More often than not, we end up buying something that never ends up seeing the light of the day. Generally, this happens a lot with alcohol as the bottle gets stowed at the back of the cellar. Since this article is dedicated to mead, let us talk about this fantastic and quite expensive alcoholic beverage.
Owing to the high expense of honey, it can be daunting to find an old bottle of mead and worry about its shelf life. You wouldn’t want a single drop of an expensive drink to go to waste, would you?
Don’t worry. Your money will not go down the drain the next time you bring a bottle of mead home. Even though it has a limited shelf life, the right storage solutions can retain the quality. Without further ado, let’s begin!
Mead: Taste, Texture, and Everything Else
Mead is an organic alcoholic drink that is made out of fermented honey and lots of water. This honey makes it sweet, and anyone who loves sweet drinks would love it.
It is neither beer nor wine; it is in itself one of the most expensive beverages made using organic ingredients. Talking about how exactly it tastes largely depends upon its production process and the ingredients added to it.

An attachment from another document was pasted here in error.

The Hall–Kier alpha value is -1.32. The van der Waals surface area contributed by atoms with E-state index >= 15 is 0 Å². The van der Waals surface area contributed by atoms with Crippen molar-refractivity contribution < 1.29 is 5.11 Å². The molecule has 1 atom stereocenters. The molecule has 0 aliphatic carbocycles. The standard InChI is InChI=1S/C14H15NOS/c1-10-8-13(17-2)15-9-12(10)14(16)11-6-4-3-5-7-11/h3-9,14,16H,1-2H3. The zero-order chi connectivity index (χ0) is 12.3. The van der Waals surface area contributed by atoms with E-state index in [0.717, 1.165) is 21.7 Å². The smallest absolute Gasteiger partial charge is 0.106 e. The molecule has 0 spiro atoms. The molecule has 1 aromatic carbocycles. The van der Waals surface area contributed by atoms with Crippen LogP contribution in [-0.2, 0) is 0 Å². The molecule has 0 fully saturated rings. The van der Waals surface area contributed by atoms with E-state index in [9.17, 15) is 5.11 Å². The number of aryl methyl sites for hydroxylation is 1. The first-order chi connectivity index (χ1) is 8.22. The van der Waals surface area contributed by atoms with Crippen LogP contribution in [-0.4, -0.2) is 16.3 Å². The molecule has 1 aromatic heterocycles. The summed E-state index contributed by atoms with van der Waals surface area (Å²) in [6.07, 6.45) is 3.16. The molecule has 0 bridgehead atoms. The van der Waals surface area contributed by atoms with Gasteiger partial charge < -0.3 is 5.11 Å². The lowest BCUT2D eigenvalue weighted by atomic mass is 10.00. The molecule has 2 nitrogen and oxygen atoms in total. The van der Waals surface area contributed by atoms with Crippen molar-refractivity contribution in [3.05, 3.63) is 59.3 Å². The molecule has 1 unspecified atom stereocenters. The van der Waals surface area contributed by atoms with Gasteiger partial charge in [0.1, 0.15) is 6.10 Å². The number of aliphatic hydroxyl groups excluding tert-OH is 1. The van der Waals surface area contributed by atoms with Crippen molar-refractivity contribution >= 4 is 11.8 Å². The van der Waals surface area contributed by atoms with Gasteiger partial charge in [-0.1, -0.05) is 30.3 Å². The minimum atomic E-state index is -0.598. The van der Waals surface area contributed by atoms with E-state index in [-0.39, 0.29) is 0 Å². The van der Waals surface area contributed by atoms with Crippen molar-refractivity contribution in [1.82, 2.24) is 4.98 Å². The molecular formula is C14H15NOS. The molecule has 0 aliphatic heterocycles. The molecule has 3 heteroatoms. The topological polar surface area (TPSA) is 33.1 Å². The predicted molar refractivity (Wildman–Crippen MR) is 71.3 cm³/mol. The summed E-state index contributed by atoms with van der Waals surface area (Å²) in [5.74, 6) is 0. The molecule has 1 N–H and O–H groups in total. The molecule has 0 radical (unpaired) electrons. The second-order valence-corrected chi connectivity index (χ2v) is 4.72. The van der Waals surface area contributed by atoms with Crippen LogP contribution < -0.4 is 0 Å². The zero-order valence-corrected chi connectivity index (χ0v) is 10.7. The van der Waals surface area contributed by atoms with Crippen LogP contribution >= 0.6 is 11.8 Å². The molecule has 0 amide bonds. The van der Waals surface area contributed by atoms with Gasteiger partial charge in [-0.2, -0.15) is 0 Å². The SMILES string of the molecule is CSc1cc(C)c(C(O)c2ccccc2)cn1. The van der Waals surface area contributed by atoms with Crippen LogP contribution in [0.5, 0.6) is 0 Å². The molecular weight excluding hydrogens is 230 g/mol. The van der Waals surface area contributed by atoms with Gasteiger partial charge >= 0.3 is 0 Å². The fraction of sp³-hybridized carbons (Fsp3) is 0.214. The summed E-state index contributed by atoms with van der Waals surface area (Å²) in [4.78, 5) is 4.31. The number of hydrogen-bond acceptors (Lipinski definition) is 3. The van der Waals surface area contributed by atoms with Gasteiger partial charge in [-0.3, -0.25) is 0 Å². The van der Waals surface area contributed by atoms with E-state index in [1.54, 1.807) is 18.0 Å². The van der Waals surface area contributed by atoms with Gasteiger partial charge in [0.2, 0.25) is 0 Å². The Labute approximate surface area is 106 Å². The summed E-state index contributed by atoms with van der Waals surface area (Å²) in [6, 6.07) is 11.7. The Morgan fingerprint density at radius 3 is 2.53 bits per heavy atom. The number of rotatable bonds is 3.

The real mead somehow tastes like a glass of sweet wine. The texture of mead resembles sherry with a tone of honey.
So basically, it is completely fine to consume until your mead tastes sweet, looks, and smells like honey. But make sure it is not sweet as honey; if your mead simply tastes like honey, it is not at all a read mead.
Mead is available in both classic and lighter forms. Classic mead contains more amount of alcohol as compared to the lighter version.
The interesting fact is that classic mead gets better with age and likely won’t spoil when stored accurately. Just make sure it is stored sideways, as you want to prevent the cork from drying out.
You rarely get drunk with mead, and so it is a perfect party staple, or after a long day of work when you just want to chill and not get drunk.
Does mead go bad, or is it a forever staple?
Sadly yes, mead does go bad despite lots and lots of preservatives added to it. But luckily won’t go bad sooner, as it has a pretty long shelf life depending on its type.
Since lighter mead has a lesser amount of alcohol as compared to classic mead, so is its shelf life. Luckily, commercially manufactured mead does not go bad quickly, and even if it does, you will easily know it.